Robert E. Baldwin and David A. Kay
In the 21 years since the conclusion of the Second World War, a complicated, piecemeal framework of trading arrangements under various international organizations has been created. Now there is concern, internationally and domestically, as to whether this framework is a durable basis for expanded world trade.
Existing trading arrangements can be divided into four broad categories: (1) global trade arrangements that focus on multilateral trade expansion on a nondiscriminatory basis; (2) global trade arrangements with a principal objective of international income redistribution through the mechanism of international trade; (3) regional trade arrangements that focus on the economic relations of a particular political/geographic area; and (4) commodity-product trading arrangements that focus on the international terms of trade of a specific commodity or product. In 1971 about 70 percent of world trade moved under global arrangements and 30 percent under regional ones. The General Agreement on Tariffs and Trade and the Organization for Economic Cooperation and Development fall in the first category of global trade arrangements dealing with multilateral trade expansion on a nondiscriminatory basis.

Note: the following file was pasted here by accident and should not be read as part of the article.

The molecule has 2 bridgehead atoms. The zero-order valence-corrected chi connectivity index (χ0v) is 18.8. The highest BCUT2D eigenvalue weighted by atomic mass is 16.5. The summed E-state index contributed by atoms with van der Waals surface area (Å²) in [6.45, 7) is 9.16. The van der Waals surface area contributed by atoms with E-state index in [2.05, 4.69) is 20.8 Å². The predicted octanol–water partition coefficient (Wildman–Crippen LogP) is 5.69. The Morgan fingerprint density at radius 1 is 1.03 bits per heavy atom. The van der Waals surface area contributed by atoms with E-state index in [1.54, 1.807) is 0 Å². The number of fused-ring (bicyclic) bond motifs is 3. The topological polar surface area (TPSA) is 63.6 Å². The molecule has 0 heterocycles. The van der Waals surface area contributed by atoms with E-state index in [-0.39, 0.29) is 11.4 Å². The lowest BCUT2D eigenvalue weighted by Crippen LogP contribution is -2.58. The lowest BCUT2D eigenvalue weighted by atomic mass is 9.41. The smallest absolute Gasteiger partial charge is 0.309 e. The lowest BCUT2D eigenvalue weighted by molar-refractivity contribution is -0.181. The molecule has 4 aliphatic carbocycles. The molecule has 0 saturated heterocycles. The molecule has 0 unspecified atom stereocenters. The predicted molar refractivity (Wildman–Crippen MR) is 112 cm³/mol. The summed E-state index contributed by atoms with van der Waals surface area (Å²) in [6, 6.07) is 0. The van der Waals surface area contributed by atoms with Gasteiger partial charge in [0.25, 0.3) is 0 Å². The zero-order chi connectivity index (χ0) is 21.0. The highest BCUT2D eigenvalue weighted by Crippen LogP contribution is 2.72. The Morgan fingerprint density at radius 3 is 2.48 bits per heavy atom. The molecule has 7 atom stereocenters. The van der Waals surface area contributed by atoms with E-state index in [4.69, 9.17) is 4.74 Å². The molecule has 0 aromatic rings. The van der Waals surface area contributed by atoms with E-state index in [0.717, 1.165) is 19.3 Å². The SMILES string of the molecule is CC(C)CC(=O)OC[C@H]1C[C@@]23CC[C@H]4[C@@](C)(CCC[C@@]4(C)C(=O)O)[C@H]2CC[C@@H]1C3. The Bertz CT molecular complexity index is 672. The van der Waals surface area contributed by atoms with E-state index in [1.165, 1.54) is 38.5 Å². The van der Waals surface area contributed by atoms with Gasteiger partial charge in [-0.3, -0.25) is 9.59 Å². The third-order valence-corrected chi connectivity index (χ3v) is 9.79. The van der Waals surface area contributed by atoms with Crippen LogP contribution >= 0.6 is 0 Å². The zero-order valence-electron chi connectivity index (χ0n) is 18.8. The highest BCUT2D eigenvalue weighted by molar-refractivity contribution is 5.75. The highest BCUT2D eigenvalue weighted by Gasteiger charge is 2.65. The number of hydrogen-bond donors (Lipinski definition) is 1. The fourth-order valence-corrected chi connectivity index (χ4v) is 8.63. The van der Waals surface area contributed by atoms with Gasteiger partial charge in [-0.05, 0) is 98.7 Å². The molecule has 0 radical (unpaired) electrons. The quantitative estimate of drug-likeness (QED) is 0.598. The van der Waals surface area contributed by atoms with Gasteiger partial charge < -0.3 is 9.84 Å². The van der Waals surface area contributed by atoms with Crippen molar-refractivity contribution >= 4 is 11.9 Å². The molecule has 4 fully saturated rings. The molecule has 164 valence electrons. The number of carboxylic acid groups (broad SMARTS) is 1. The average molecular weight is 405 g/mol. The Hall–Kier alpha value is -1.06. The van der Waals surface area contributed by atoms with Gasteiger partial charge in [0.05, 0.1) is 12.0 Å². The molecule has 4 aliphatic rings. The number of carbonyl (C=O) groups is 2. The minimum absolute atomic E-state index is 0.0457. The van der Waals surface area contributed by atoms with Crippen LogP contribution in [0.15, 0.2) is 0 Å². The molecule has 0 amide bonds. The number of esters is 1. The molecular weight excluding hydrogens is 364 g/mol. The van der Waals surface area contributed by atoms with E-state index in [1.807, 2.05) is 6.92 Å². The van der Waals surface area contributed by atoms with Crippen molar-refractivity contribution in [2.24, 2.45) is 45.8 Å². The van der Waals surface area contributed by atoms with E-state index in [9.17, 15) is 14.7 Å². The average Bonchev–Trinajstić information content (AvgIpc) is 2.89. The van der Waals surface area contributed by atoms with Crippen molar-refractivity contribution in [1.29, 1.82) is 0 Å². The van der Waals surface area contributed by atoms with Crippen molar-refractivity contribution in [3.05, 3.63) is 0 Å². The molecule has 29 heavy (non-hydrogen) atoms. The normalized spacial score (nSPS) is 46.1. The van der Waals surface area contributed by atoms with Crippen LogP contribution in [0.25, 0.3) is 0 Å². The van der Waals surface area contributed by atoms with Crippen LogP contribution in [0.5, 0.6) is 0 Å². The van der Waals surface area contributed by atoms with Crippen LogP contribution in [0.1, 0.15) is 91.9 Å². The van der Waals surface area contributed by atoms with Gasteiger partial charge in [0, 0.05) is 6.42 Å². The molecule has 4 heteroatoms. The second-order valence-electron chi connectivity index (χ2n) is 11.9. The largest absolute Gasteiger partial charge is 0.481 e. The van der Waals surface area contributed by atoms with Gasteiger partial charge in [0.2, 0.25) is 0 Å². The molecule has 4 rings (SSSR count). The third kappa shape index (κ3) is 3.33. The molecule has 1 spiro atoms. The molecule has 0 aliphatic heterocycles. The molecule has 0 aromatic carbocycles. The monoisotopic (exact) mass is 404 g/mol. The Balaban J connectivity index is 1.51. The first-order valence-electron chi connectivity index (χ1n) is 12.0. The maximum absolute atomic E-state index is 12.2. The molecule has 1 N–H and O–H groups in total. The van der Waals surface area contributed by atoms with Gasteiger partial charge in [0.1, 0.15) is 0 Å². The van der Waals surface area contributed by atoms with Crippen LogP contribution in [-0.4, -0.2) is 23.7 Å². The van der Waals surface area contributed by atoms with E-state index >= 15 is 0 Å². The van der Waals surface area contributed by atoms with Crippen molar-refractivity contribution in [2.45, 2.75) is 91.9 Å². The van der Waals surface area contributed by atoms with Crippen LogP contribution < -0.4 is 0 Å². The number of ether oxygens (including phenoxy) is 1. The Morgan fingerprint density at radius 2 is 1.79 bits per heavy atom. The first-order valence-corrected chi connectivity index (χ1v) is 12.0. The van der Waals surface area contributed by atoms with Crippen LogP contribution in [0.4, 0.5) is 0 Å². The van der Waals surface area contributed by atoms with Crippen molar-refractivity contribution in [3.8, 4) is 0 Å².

The basic rules governing most international trade are laid down in the General Agreement on Tariffs and Trade. This agreement, drafted in 1947, has been signed by some 80 nations whose exports dominate world trade. As initially conceived, the GATT was to cover only the narrow commercial policy aspects of a
Robert E. Baldwin is a professor of economics at the University of Wisconsin-Madison, and David A. Kay is the director of the International Organizations Research Project at the American Society of International Law in Washington, D.C.